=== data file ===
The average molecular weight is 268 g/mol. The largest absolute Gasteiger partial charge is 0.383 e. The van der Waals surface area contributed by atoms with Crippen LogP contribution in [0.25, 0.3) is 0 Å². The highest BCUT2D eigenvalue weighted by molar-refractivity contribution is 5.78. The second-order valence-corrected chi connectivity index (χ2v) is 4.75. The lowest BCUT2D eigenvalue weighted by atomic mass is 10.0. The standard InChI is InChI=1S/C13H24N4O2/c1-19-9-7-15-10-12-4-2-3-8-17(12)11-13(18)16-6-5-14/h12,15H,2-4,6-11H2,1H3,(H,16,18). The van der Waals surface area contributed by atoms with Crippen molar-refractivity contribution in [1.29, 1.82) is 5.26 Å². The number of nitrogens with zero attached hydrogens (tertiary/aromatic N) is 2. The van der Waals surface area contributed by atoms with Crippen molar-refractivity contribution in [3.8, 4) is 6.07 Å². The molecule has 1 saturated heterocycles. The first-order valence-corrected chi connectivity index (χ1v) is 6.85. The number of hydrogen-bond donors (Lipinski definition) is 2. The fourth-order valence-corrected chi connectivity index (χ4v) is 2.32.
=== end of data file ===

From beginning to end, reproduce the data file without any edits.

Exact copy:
The average molecular weight is 268 g/mol. The largest absolute Gasteiger partial charge is 0.383 e. The van der Waals surface area contributed by atoms with Crippen LogP contribution in [0.25, 0.3) is 0 Å². The highest BCUT2D eigenvalue weighted by molar-refractivity contribution is 5.78. The second-order valence-corrected chi connectivity index (χ2v) is 4.75. The lowest BCUT2D eigenvalue weighted by atomic mass is 10.0. The standard InChI is InChI=1S/C13H24N4O2/c1-19-9-7-15-10-12-4-2-3-8-17(12)11-13(18)16-6-5-14/h12,15H,2-4,6-11H2,1H3,(H,16,18). The van der Waals surface area contributed by atoms with Crippen molar-refractivity contribution in [1.29, 1.82) is 5.26 Å². The number of nitrogens with zero attached hydrogens (tertiary/aromatic N) is 2. The van der Waals surface area contributed by atoms with Crippen molar-refractivity contribution in [3.8, 4) is 6.07 Å². The molecule has 1 saturated heterocycles. The first-order valence-corrected chi connectivity index (χ1v) is 6.85. The number of hydrogen-bond donors (Lipinski definition) is 2. The fourth-order valence-corrected chi connectivity index (χ4v) is 2.32.